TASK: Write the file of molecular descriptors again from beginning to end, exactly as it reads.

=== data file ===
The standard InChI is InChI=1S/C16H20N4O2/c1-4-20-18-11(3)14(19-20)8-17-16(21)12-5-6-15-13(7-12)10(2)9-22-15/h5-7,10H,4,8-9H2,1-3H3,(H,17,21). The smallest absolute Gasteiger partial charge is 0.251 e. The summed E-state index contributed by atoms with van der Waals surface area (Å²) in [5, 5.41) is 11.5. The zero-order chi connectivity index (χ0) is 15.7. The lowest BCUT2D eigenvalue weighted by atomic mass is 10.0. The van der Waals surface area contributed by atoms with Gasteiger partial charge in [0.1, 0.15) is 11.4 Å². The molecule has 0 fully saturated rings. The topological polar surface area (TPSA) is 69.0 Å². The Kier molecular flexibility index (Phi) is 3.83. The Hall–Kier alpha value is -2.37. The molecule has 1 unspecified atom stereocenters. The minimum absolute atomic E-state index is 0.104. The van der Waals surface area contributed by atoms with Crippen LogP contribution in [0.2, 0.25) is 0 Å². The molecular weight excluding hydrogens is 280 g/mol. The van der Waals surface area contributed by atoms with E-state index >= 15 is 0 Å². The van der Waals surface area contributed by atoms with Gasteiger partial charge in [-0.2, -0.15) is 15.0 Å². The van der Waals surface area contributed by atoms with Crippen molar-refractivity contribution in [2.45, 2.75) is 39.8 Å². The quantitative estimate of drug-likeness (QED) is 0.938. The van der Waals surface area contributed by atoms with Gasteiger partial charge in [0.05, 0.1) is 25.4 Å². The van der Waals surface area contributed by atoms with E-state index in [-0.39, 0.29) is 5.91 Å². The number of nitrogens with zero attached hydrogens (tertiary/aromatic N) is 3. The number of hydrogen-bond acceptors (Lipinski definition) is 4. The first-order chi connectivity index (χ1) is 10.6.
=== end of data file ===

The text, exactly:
The standard InChI is InChI=1S/C16H20N4O2/c1-4-20-18-11(3)14(19-20)8-17-16(21)12-5-6-15-13(7-12)10(2)9-22-15/h5-7,10H,4,8-9H2,1-3H3,(H,17,21). The smallest absolute Gasteiger partial charge is 0.251 e. The summed E-state index contributed by atoms with van der Waals surface area (Å²) in [5, 5.41) is 11.5. The zero-order chi connectivity index (χ0) is 15.7. The lowest BCUT2D eigenvalue weighted by atomic mass is 10.0. The van der Waals surface area contributed by atoms with Gasteiger partial charge in [0.1, 0.15) is 11.4 Å². The molecule has 0 fully saturated rings. The topological polar surface area (TPSA) is 69.0 Å². The Kier molecular flexibility index (Phi) is 3.83. The Hall–Kier alpha value is -2.37. The molecule has 1 unspecified atom stereocenters. The minimum absolute atomic E-state index is 0.104. The van der Waals surface area contributed by atoms with Crippen LogP contribution in [0.2, 0.25) is 0 Å². The molecular weight excluding hydrogens is 280 g/mol. The van der Waals surface area contributed by atoms with E-state index >= 15 is 0 Å². The van der Waals surface area contributed by atoms with Gasteiger partial charge in [-0.2, -0.15) is 15.0 Å². The van der Waals surface area contributed by atoms with Crippen molar-refractivity contribution in [2.45, 2.75) is 39.8 Å². The quantitative estimate of drug-likeness (QED) is 0.938. The van der Waals surface area contributed by atoms with Gasteiger partial charge in [0.05, 0.1) is 25.4 Å². The van der Waals surface area contributed by atoms with E-state index in [-0.39, 0.29) is 5.91 Å². The number of nitrogens with zero attached hydrogens (tertiary/aromatic N) is 3. The number of hydrogen-bond acceptors (Lipinski definition) is 4. The first-order chi connectivity index (χ1) is 10.6.